When I began this blog, I enjoyed having my post, “Surrounded by Sheep,” selected for WordPress’ “Freshly Pressed” feature. Over two days, over five thousand hits came to my blog from Illinois to Afghanistan. As every celebrity who has enjoyed fifteen minutes of fame knows, such attention proves addictive. WordPress advised that to be a ‘real’ blogger you must post twice weekly and have an image in every post. I set forth in an attempt to reach the ‘real blogger’ bar. I maintained a steady stream of twice-weekly postings and stepped down to one blog per week only over holidays. Then we went to England, and I went cold turkey. I came back with a flurry of my contributions to Inside Higher Ed’s University of Venus, which had appeared while I was away, but after that I sputtered: a brief, exhausted statement on Sunday night and silence until now.
I return to this regularly scheduled programming as a result of an unsolicited email from a marketing coordinator at Henry Holt & Co., who sought me out to write a book review for this blog. I had not thought anyone outside my immediate circle of influence really read it more than once. I dream of having some Bollywood magnate offer to fly me to Mumbai for an inside look at the Hindi film industry, but my map of hits from India makes this seem unlikely in the extreme. The email this afternoon makes my effort more worthwhile.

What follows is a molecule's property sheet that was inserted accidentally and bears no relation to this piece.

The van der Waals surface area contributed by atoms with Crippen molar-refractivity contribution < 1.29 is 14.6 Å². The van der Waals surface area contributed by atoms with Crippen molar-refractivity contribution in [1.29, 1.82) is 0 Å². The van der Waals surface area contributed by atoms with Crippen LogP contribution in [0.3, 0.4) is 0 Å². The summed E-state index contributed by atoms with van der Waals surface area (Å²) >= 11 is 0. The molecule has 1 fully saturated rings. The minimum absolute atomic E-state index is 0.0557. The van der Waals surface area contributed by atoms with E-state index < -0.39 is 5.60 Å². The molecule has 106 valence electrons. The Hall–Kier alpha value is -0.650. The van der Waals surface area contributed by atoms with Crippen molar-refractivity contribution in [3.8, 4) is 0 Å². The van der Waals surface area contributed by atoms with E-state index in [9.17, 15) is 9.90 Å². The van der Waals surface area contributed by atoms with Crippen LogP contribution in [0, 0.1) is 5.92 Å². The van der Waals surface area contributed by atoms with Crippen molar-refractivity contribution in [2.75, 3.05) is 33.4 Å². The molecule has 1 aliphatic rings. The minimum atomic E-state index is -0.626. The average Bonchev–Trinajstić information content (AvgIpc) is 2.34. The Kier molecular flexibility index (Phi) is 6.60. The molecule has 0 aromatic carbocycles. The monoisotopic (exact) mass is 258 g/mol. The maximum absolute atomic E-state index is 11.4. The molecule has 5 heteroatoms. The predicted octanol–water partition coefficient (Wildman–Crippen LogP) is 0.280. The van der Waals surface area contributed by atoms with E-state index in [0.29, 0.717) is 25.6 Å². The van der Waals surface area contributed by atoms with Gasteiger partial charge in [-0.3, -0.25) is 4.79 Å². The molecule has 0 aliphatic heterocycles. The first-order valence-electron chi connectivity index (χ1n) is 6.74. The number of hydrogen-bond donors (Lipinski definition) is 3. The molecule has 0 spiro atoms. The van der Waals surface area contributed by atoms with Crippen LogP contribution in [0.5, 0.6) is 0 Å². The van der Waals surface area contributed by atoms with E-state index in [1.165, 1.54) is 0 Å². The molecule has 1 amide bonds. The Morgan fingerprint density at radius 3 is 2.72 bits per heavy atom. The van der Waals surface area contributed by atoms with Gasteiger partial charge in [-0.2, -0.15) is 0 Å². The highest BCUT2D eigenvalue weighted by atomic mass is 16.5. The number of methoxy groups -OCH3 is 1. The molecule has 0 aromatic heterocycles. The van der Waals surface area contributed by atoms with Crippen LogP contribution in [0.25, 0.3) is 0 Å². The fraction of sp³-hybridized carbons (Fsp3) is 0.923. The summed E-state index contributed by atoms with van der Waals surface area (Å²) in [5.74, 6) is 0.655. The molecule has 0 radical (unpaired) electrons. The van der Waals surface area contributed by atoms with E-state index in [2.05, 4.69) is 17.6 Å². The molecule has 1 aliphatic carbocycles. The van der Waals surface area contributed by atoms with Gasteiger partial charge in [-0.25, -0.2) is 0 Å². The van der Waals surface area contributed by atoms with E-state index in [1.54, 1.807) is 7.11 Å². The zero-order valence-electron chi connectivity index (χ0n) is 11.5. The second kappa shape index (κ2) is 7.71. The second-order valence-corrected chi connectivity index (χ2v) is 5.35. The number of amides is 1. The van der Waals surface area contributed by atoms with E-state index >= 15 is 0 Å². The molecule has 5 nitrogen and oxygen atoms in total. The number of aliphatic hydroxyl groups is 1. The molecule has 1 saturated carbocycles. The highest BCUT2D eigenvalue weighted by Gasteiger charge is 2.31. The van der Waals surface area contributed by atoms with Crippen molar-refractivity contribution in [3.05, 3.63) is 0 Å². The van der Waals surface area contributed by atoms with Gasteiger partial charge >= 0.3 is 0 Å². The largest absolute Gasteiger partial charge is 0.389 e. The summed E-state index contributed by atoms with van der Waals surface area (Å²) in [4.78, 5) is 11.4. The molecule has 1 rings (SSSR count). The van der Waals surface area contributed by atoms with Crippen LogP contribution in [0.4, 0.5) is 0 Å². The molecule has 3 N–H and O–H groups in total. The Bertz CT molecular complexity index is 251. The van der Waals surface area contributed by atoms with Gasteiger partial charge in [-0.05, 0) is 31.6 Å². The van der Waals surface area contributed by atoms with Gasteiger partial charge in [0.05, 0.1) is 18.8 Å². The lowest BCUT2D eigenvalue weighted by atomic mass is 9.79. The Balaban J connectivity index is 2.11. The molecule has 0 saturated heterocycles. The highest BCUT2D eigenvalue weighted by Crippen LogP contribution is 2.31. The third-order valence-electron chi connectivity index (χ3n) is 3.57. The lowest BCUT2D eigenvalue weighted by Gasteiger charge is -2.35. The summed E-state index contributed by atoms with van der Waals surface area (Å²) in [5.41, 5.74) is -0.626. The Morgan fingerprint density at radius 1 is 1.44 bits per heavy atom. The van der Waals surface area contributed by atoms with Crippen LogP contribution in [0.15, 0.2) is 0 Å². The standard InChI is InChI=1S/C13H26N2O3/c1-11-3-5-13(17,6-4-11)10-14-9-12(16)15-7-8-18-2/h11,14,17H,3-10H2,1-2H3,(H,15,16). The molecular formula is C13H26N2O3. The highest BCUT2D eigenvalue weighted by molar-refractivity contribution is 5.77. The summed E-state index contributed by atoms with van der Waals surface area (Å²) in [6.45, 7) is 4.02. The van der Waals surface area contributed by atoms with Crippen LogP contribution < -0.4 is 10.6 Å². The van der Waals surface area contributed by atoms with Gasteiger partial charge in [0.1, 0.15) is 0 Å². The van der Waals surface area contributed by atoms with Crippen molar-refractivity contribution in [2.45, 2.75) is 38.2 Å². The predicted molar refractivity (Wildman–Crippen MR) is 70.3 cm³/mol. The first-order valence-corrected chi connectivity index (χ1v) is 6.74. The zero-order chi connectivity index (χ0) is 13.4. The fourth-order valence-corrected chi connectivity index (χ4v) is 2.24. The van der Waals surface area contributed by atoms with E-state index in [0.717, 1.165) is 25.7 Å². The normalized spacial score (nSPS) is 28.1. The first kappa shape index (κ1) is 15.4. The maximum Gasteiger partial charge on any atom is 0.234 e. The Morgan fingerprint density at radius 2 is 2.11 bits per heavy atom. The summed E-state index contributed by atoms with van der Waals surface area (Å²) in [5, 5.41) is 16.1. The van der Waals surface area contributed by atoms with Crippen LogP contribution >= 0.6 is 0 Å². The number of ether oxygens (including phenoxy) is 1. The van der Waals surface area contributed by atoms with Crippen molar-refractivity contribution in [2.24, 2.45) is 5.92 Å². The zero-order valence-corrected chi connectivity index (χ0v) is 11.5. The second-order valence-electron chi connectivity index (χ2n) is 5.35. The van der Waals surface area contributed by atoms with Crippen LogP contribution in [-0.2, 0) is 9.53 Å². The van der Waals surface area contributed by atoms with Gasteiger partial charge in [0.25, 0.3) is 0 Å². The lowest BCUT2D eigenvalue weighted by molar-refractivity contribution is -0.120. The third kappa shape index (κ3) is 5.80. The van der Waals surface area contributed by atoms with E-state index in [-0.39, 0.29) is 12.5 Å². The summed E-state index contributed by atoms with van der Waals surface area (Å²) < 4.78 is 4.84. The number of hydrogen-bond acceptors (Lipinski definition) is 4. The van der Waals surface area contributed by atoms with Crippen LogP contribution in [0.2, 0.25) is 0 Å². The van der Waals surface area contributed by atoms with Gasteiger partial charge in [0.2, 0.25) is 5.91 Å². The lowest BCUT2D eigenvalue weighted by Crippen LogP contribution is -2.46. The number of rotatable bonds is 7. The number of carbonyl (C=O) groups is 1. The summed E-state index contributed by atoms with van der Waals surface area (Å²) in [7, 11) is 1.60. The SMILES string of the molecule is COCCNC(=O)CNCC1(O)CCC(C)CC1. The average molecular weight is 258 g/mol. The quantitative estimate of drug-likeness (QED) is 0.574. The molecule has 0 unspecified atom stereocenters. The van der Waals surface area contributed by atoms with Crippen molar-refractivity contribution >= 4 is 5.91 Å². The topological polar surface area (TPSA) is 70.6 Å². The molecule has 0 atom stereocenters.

Everything comes down to an issue of time. I sat in a lecture yesterday and contemplated how much time it would take me to write two scholarly articles. I left the lecture early to rush back to my office – via a coffee stand to combat my doldrums – for a meeting. I couldn’t complete the thought let alone the project. It’s after five on a Friday. I finally have time to think, and the question boils down to the following. Blogging takes time away during which I could compose articles or the nearly farcical fantasy of a book, BUT blogging also offers me a critical opportunity to write in my own voice without the pressure of scholarly apparatus. Here I can find the voice that might make fantasy worthy of reality.
Given that I appear unable to organize my life around an ideal schedule of research weeks and writing days, is erratic experimentation with the art a plausible substitute for dedicated pursuit of the science? Am I keeping my authorial muscles primed for the moment when I can finally run the marathon towards a monograph? Or do I suffer a sellout’s delusion?